Of those diagnosed with ALI/ARDS, 40 percent of patients die from the condition. At UW Medicine, the division of Pulmonary, Critical Care and Sleep Medicine is researching both the molecular mechanisms behind ALI/ARDS and treatment options for the syndrome.

As part of that work, we participate in a clinical treatment network, funded by the National Institutes of Health that identifies and tests treatments for use in intensive care units. NIH has recognized our division as a Specialized Center of Clinically Oriented Research in acute lung injury.

Palliative Care in the Intensive Care Unit

Harborview Medical Center, one of UW Medicine’s teaching hospitals, houses the Cambia Palliative Care Center of Excellence, an innovative program focused on the study of palliative, or end-of-life, care in the intensive care unit.

Researchers are looking at the way critically ill patients are cared for, investigating how medical caregivers communicate, how patients and families feel about their treatment, and how cultural factors influence ICU care.

The results of these studies are used to design training and education programs for patients and staff throughout the School of Medicine — including the Division of Pulmonary, Critical Care and Sleep Medicine.

Interstitial Lung Disease

Interstitial lung disease causes scars in the lung that eventually make breathing difficult. Patients with interstitial lung disease are hard to treat because they typically face a wide array of complicated medical and respiratory problems.

Through intensive research, locally and through multi-center clinical trials, we hope to create better, more individualized tools to diagnose and treat interstitial lung disease — and to help relieve the suffering associated with this ailment.

Cystic Fibrosis

The University of Washington Medical Center has one of the leading Adult Cystic Fibrosis Centers in the nation. By actively partnering with the pediatric community, researchers and physicians at UW have been significant contributors to advances that allow patients with cystic fibrosis to live into adulthood. Adult patients with cystic fibrosis bring a new set of challenges including different health care and social issues.


Clinicians within the division treat patients with emphysema and chronic bronchitis with the most current treatments available while clinical researchers at the VA Puget Sound Medical Center focus on identifying and disseminating best practices in caring for patients with chronic obstructive pulmonary diseases (COPD).

Sleep Medicine

Outpatient clinics dedicated to the evaluation and treatment of sleep disorders are established at Harborview Medical Center, the VA Puget Sound Medical Center and the University of Washington Medical Center.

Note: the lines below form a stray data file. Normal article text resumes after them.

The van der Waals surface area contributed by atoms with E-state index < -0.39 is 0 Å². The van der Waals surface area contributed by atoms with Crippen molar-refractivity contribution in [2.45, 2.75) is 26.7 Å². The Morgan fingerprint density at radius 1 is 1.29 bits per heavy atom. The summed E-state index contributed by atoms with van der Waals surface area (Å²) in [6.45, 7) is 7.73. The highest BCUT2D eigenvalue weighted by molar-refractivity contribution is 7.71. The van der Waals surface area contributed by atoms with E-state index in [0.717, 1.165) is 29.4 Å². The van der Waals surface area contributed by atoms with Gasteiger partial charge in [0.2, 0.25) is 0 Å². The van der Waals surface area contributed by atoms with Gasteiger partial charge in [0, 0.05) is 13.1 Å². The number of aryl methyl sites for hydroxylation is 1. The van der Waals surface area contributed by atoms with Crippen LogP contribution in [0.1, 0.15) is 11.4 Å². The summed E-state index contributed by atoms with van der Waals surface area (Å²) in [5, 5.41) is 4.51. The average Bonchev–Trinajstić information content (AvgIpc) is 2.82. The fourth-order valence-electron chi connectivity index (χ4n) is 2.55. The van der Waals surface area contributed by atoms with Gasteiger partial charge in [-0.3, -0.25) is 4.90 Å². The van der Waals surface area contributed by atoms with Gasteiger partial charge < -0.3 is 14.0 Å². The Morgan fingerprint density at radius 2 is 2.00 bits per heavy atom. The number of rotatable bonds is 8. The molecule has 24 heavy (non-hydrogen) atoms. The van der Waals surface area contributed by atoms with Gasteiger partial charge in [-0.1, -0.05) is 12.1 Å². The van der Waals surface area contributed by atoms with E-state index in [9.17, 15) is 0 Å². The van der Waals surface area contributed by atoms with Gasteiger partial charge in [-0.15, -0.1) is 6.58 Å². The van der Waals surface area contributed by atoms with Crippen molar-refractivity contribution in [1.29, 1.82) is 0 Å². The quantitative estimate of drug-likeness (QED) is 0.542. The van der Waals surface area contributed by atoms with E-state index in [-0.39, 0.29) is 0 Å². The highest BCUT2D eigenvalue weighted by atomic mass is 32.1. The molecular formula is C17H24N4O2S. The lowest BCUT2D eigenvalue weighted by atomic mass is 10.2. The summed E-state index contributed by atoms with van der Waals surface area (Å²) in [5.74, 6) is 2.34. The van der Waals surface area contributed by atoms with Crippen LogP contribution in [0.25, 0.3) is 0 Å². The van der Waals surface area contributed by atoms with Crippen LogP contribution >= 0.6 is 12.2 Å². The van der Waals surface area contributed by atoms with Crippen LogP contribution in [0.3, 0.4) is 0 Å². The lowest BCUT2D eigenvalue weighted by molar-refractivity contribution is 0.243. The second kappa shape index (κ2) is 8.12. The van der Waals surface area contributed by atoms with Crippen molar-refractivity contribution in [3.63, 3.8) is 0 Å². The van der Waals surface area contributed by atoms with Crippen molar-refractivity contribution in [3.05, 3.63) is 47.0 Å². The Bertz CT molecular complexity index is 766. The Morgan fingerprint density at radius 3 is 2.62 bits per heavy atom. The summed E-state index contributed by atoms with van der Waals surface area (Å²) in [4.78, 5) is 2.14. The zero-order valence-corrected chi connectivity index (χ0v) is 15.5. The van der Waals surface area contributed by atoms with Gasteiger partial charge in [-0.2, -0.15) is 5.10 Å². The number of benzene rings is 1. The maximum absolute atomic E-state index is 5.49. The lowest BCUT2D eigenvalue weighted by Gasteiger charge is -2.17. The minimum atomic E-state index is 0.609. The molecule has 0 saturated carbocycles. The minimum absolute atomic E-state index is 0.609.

The Sleep Medicine Program is a multidisciplinary effort between the Departments of Medicine, Neurology, Surgery, Psychiatry and Pediatrics. The Program also provides the foundation for one of the country’s best sleep medicine fellowship programs.

Assisted Breathing

Patients suffering from spinal cord injury or neuromuscular weakness that impinges on their ability to breathe are cared for in our Northwest Center of Excellence for Assisted Ventilation and at the VAP Puget Sound Medical Center. We partner with the Department of Rehabilitation to provide care for a population of patients who have unique needs that are not easily met through traditional care providers.


Prior to COVID-19, lung disease was the third most common cause of mortality in the United States and millions are living with chronic conditions such as asthma, emphysema, cystic fibrosis, and occupational disease.

Understanding the cellular and molecular biology underlying these intractable disorders holds the key to developing novel, effective treatments.

Department of Medicine pulmonologists and other specialists lead both longstanding and newly created approaches to that goal. They are participating in major national programs to improve treatment for some of the most widespread and devastating pulmonary disorders, including acute respiratory distress syndrome (ARDS), acute lung injury (ALI), and chronic obstructive pulmonary disease (COPD).

Our research programs encompass a broad range of interests including cell and molecular biology, integrative physiology, clinical and genetic epidemiology, computational biology, clinical outcomes, and translational research.

Investigators currently hold federally funded and foundation awards at the R01/Merit and career investigator (K and CDA) level. In addition, we have successfully competed for and been awarded multi-project awards such as SCCORs and Program Project grants.

We continue to be active participants in a number of multi-centered NIH-funded clinical trials. The VA Health Service Research and Development (HSR&DF) and the VA Center of Innovation for Veteran-Centered and Value-Driven Care (COIN) provide the foundation of our health outcomes research programs. 

This wide variety of research opportunities attracts a large and highly competitive class of fellow trainees to our NIH-supported research training program.

Center for Lung Biology

The Division’s Center for Lung Biology brings together UW scientists, as well as researchers from other institutions, to build cross-disciplinary research programs devoted to understanding lung disease and repair.

The center explores the common mechanisms of pulmonary disease processes, including immunity, inflammation, and repair, conducting research that promises to lead to new and better treatments for lung injury and disease.

In addition to adding to the body of knowledge on pulmonary diseases, such basic research often has wide-reaching implications for other fields of medicine.

Division Leadership

Pulmonary division heads
Pulmonary, Critical Care and Sleep Medicine Division Heads